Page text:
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Troy Waterfront Farmers Market Sees Growing EBT Use

Hannah Hohenstein-Flack

By 10 on a recent Saturday morning, the Troy Waterfront Farmers Market was already busy.  The market partners with SNAP, or the Supplemental Nutritional Assistance Program.  Open Saturdays, the farmers market takes place at the convergence of River and Third Streets in downtown Troy, an area that, like many urban centers, features more convenience stores and eateries than markets.   Shoppers looking for an alternative to otherwise limited options can find organic fruits, vegetables and herbs, locally-produced meat, fish, and dairy, in addition to prepared foods from neighborhood businesses, live music, and information about community projects.

Upon arriving at the farmers market, patrons exchange cash or a credit card for tokens at a centrally located Market Table.  Or, as a large sign behind the table indicates, you can swipe an EBT card. This Electronic Benefits Transfer terminal allows shoppers to deduct a specified amount from their SNAP benefits and, in return, receive dollar tokens that can be used to buy items that adhere to SNAP guidelines, such as fruits, vegetables, meat, and dairy, as well as food-producing seeds and plants. 

The program at the Troy Farmers Market is part of a push across New York ­— and the country — to improve access to healthy, farm-produced foods among lower-income communities, while boosting business for local farmers. This mission has come under scrutiny lately, as the fight over a federal Farm Bill continues.  One of the most contentious questions is whether to separate farm and food policy, thereby undoing a decades-long partnership. Also promised are billions of dollars of cuts to SNAP, amounting to $4.1 billion over the next 10 years, cuts that Amy Klein, Executive Director of Capital District Community Gardens, says would be “devastating” to locals who rely on food stamps to feed their families.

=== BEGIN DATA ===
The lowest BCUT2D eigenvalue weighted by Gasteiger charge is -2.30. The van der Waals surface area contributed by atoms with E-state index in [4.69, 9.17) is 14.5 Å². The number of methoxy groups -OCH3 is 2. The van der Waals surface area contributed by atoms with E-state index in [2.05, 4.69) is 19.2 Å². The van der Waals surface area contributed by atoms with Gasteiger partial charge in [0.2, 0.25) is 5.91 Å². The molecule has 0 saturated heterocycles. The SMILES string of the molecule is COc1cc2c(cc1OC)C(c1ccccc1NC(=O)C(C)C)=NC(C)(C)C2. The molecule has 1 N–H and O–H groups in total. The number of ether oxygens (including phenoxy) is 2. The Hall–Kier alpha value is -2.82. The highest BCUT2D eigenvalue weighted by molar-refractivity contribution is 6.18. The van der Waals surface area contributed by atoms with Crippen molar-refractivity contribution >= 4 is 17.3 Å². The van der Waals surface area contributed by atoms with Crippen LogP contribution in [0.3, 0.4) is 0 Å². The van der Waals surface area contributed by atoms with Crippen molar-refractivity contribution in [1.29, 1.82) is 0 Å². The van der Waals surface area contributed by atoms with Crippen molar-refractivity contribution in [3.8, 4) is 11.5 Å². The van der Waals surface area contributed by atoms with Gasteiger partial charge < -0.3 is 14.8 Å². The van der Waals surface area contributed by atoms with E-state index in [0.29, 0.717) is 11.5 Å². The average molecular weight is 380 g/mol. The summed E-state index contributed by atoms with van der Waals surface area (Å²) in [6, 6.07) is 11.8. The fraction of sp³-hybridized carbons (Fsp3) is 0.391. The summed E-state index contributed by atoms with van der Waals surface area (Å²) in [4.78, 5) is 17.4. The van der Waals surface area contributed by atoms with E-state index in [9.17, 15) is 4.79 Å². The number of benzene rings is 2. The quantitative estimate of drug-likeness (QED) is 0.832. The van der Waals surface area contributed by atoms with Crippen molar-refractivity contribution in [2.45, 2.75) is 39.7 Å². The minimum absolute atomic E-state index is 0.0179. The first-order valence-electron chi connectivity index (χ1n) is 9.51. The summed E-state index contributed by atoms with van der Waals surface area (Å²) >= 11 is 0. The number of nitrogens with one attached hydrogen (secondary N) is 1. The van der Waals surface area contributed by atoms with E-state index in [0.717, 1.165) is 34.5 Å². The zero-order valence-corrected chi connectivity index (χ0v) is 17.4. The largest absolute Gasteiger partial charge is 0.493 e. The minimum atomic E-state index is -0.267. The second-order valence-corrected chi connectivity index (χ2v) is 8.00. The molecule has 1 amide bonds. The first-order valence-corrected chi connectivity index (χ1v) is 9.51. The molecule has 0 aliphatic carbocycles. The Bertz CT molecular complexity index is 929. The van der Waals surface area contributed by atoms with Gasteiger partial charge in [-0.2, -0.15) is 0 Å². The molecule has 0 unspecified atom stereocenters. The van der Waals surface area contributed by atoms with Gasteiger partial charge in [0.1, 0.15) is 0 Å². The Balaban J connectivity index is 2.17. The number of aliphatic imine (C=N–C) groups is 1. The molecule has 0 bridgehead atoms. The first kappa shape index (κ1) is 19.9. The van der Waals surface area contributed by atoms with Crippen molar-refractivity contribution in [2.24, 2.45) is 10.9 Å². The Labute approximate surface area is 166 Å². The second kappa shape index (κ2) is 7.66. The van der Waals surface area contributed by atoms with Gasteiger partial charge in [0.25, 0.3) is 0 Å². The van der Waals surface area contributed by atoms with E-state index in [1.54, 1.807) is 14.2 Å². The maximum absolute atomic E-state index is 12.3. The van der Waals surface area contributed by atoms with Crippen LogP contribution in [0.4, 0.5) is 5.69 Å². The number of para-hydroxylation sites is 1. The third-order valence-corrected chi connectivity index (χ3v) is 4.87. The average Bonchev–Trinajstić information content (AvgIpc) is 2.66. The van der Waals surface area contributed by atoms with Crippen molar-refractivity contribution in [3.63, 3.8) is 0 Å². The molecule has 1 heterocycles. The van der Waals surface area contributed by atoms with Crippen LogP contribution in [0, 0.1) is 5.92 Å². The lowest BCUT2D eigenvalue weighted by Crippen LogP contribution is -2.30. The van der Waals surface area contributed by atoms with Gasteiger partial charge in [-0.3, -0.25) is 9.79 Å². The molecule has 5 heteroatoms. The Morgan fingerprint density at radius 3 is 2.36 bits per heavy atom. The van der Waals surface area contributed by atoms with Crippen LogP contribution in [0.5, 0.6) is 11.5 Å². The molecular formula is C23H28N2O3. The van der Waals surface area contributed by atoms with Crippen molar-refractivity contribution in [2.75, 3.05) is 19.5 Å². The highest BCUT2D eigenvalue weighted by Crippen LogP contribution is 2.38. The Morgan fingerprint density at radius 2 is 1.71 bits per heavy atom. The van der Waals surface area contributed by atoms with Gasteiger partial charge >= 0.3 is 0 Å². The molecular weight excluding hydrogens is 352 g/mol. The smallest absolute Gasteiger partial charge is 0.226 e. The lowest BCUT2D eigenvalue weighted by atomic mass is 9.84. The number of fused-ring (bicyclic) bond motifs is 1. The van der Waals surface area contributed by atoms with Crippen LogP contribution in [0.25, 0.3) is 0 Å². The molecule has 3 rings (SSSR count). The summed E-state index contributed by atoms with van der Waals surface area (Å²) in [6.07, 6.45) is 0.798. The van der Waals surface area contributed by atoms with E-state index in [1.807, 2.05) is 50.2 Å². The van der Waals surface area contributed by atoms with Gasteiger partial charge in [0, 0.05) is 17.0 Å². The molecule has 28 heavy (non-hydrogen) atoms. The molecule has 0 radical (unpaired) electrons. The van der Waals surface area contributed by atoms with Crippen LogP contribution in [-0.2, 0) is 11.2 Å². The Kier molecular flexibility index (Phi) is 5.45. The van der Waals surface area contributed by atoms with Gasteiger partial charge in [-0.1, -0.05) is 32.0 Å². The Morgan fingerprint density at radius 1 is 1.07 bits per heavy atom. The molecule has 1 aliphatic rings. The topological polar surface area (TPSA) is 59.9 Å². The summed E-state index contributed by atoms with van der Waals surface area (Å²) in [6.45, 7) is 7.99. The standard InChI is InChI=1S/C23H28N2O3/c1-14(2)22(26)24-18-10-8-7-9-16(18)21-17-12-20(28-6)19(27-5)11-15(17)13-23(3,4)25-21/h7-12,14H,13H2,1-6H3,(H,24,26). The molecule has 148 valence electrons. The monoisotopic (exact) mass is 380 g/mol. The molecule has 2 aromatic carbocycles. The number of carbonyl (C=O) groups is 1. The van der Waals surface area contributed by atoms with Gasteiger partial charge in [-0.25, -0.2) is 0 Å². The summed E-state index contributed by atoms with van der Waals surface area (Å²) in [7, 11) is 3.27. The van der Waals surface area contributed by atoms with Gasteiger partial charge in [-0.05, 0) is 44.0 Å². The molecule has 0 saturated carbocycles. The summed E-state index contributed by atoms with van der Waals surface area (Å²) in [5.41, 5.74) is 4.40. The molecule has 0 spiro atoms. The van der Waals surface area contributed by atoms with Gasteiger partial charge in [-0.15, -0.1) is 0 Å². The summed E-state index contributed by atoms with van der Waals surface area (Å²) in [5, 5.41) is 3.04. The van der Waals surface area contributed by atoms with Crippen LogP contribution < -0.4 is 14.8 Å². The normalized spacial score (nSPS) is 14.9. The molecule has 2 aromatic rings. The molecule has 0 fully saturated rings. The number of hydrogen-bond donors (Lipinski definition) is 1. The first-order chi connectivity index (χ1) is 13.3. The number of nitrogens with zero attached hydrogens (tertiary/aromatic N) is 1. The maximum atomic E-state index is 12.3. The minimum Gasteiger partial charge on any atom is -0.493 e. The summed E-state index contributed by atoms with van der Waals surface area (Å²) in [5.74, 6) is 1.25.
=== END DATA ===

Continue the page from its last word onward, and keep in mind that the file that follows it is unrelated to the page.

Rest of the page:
So, what do the numbers at the Troy Farmers Market look like?  On a recent Saturday, says Market Manager Monica Kurzejeski, between 20 and 30 customers swiped their EBT cards, amounting to about $500 spent.  She says that these numbers have steadily increased since the market began accepting EBT cards in 2010, with use doubling in the past year alone.  Meanwhile, non EBT users account for the majority of shoppers, with about 6,000 to 7,000 visitors each week.

Credit Hannah Hohenstein-Flack
Locally grown vegetables sold at the farmers market.

Kurzejeski hopes that these numbers will continue to grow, as people learn that the market accepts EBT cards. “I don’t think we’ve even reached a fraction of what we could potentially have.  I think we only, as a region, all the farmers markets in combination like Schenectady, Saratoga and Troy are the three big regional ones, we probably hit less than 1 percent of the population in a given year as far as people who go to the farmers market, so there’s a lot of work to be done still.”  She says that the work of reaching out to a more diverse customer base is particularly important given the market’s mission statement, which highlights community involvement. An ongoing initiative, Fresh Connect, is meant to do just that.  Under the state-funded program, which began in July and is scheduled to end November 30, EBT users receive a two-dollar coupon for every five dollars that they spend at the farmers market.